In addition to the internship experience I have been an avid drinker of sake for several years making time for local events and public gatherings as they relate to sake and the culture of Japan. Despite my passion for sake it is not my career. I am currently an aerospace engineer working on designs of liquid propellant rocket engines that will go into the space shuttle replacement called Ares. It sounds glamerous, but in reality, it’s still engineering and if you didn’t like math and science in school, you won’t like this job. At present I am also a graduate student in engineering at the University of Southern California (USC). With an incredibly full schedule I make time for sake and ensure it is shared with as many people who are interested as possible.

I will be blogging for Los Angeles Sake over the next week or so and share as much as I can as it relates to the inner workings of a very old tradition and industry of Japan. If you have a question, please post a comment and I will answer it as quickly as I can (Japan is 17 hours ahead of Los Angeles). If you have a more personal question or request, an email is provided below.

I hope you can share in the excitement and knowledge of nihonshu as I travel Japan!

- Tyler LeBrun

tyler [at] tylerlebrun {dot} com

flickr photostream

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Joy of Sake Aftertaste – in Los Angeles for the first time!

July 18th, 2009 Michael 1 comment
Joy of Sake

Joy of Sake

Title: Joy of Sake Aftertaste – in Los Angeles for the first time!
Location: Katana 8439 W. Sunset Blvd West Hollywood, CA 90069
Description: The Joy of Sake is the largest sake tasting outside of Japan, held annually in New York, Honolulu and San Francisco. With almost 300 sake available for tasting, it is an amazing event, and I have been hoping that one day, it would come to Los Angeles. Well, it hasn\’t quite happened yet…but on August 5th, for the first time the producers of the Joy of Sake will be hosting a smaller event at Katana on Sunset. I hope a good showing of sake enthusiasts at this smaller event will turn into an opportunity for Los Angeles to host a Joy of Sake tasting in the near future!

Here is info from the Joy of Sake website:

http://joyofsake.com/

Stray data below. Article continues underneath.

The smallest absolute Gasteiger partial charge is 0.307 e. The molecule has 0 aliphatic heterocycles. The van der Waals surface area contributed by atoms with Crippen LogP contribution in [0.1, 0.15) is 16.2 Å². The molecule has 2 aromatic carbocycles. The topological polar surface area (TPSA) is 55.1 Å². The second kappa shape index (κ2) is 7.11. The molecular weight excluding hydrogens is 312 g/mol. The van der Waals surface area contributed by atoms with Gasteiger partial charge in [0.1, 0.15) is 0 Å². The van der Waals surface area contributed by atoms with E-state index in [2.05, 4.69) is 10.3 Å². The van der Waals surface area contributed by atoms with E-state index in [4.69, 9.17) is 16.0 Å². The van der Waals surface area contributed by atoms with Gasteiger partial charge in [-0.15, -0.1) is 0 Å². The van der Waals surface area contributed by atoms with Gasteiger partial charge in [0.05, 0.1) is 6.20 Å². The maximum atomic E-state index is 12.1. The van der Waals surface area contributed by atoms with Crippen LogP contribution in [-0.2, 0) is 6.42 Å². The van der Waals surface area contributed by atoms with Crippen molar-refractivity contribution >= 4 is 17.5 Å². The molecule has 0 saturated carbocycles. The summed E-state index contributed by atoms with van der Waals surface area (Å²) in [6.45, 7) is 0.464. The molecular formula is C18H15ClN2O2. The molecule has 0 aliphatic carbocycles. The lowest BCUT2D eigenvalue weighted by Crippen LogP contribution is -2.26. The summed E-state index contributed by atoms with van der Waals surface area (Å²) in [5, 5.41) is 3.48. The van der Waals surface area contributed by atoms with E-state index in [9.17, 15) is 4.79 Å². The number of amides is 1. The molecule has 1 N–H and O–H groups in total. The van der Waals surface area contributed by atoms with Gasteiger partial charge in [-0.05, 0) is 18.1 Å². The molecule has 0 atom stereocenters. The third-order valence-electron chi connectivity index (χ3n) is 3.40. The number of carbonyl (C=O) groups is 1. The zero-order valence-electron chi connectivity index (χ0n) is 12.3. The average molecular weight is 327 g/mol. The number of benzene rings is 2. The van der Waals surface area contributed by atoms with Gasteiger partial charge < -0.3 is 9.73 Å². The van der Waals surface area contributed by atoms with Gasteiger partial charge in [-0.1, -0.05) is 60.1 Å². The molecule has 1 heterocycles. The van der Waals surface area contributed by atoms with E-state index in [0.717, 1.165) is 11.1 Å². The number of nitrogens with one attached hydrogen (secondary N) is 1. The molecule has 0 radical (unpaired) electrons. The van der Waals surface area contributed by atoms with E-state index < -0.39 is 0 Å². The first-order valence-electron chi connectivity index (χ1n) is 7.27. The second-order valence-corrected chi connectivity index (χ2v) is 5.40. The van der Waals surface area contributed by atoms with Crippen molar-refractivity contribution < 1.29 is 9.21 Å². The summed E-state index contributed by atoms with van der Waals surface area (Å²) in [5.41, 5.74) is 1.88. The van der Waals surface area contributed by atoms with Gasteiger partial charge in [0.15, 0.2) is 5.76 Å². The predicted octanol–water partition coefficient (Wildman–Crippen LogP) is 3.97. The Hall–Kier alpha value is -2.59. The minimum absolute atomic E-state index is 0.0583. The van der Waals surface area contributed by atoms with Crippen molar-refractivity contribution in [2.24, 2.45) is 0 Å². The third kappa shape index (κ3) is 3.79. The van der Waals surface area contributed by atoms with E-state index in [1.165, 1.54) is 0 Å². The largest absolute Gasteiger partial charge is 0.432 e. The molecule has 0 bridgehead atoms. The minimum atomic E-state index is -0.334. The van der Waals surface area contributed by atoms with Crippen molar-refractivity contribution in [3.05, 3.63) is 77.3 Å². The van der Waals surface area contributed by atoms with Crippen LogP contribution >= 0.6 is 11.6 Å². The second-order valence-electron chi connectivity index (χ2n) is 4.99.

At last, Joy of Sake\’s famous “Aftertaste” events have arrived in Los Angeles. Each tasting is built around a theme, and features entries from the U.S. National Sake Appraisal. Held for the last two years in New York, Honolulu and San Francisco, each event presents a unique opportunity for sake education and enjoyment.

This month\’s Aftertaste looks at how brewers coax fragrances like apple, banana, litchi and anise from just rice, water and yeast. It took sake-makers nearly a century to unlock the secrets of how to make ginjo sakes with floral and fruity aromas.

We\’ll try 37 different sakes, ranging from highly aromatic labels to those whose subtle fragrance is barely discernible. The tasting takes an hour and is followed by sake appetizers and more reflective sake-sipping until 8:00 p.m (check in for the event is at 5:45pm, and the tasting starts promptly at 6pm).

Reservations may be made online through the following link: Aftertaste Online Ticket Purchase by calling Katana at 323-650-8585. All sales are final and attendance is limited to 60 persons.
Start Time: 18:00
Date: 2009-08-05

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Sake Tastings at Kabuki Japanese Restaurants in LA

July 17th, 2009 Michael 1 comment

Title: Sake Tastings at Kabuki Japanese Restaurants in LA
Location: Kabuki Hollywood 1545 N. Vine St. Hollywood, CA 90028
Description: These are not official meetups for the group – but I wanted to spread the word about sake tasting events hosted by Sake Sommelier Yuji Matsumoto at Kabuki restaurants in the LA area next week.

Yuji is a true sake expert, and will be doing sake and food pairings, so it could be a good event.

Cost: 1 Person: $25 Couple: $40 3 or more: $20/person
Contact the restaurant directly to make a reservation. There are 2 seatings each night, (1) 6:30 – 7:30pm; and (2) 8:30 – 9:30pm.

Schedule:
Monday, 7/6/09 – Howard Hughes Center (Westchester)
Tuesday, 7/7/09 – Hollywood
Wednesday, 7/8/09 – Pasadena
Date: 2009-07-06

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Extravaganza for the Senses

July 17th, 2009 Michael 1 comment

Title: Extravaganza for the Senses
Location: Fox Studios 10201 W. Pico Blvd. Los Angeles, CA 90064